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When the third sector went to market: the problematic use of market failure to justify social investment policy

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This article explores the use of market failure by the coalition government in the United Kingdom to redress the under-capitalisation of the third sector. Drawing on evidence gathered in the evaluation of Futurebuilders in England, an initiative of the previous New Labour government, the article considers five market failures used by the coalition government to justify its policies towards social investment. These are: imperfect information; imperfect competition; externalities; absence of public goods; and cultural and behavioural barriers. The evidence shows that policy makers should be cautious in the use of market failure, suggests alternative approaches that may be of use, and in relation to social investment outlines how the concept has taken on a discursive power to justify actions to expose the third sector to financial markets.
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Keywords: FINANCIAL MARKETS; MARKET FAILURE; SOCIAL INVESTMENT POLICY; THIRD SECTOR

Document Type: Research Article

Publication date: March 1, 2013

More about this publication?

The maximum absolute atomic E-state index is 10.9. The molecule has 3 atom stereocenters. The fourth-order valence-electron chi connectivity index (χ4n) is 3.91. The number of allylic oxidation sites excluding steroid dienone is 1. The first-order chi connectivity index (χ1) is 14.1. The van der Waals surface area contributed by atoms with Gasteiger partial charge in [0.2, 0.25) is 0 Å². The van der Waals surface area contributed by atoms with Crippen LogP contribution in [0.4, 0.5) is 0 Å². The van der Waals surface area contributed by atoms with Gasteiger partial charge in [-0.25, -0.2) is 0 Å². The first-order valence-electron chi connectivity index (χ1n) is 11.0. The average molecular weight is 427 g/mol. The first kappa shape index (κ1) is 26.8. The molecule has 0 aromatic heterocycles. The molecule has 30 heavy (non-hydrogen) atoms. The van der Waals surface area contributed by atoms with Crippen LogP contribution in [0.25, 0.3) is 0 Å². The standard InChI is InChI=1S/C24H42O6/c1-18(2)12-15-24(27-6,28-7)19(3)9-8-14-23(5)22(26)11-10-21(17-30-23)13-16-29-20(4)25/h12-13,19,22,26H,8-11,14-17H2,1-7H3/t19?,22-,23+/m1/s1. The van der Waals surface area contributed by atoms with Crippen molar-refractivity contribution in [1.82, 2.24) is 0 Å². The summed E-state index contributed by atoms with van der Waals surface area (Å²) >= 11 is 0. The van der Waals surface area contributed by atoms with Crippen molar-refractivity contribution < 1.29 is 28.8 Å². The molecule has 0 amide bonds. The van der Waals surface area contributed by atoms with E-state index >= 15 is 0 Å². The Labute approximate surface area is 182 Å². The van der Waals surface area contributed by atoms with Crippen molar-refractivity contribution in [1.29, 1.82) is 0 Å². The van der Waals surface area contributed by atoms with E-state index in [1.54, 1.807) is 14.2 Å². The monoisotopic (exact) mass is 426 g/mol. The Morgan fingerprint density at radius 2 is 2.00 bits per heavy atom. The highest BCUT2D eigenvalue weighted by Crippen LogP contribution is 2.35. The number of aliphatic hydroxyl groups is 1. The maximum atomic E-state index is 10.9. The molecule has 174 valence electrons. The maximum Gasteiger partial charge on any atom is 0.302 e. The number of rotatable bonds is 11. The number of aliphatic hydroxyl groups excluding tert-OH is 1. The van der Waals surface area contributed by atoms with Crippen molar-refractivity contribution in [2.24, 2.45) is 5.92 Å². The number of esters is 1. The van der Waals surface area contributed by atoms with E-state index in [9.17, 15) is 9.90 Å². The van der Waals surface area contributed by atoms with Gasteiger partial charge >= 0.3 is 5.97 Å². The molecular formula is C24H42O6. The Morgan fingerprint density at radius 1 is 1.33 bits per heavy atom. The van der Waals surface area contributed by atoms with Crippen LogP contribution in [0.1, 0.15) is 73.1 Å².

• Voluntary Sector Review publishes high-quality, peer-reviewed, accessible papers on third sector research, policy and practice. It is an invaluable cutting-edge resource for all those researching or working in the fast-growing voluntary, community and wider third sectors.

    The journal covers the full range of issues relevant to voluntary sector studies, including: definitional and theoretical debates; management and organisational development; financial and human resources; philanthropy; volunteering and employment; regulation and charity law; service delivery; civic engagement; industry and sub-sector dimensions; relations with other sectors; social enterprise; evaluation and impact. Voluntary Sector Review covers voluntary sector studies from a variety of disciplines, including sociology, social policy, politics, psychology, economics, business studies, social anthropology, philosophy and ethics. The journal includes work from the UK and Europe, and beyond, where cross-national comparisons are illuminating. With dedicated expert policy and practice sections, Voluntary Sector Review also provides an essential forum for the exchange of ideas and new thinking.

    Rigorous and stimulating, Voluntary Sector Review is an indispensable tool for everyone who values empirically-grounded, theoretically-informed and policy-relevant reviews of the future direction of the voluntary sector.

    Editors: Nick Acheson (Trinity College, University of Dublin, Ireland), Bernard Harris (University of Strathclyde, UK), Rob Macmillan, (University of Birmingham, UK)

    The journal is published in association with the Voluntary Sector Studies Network (VSSN) and a print copy of the journal is a membership benefit.

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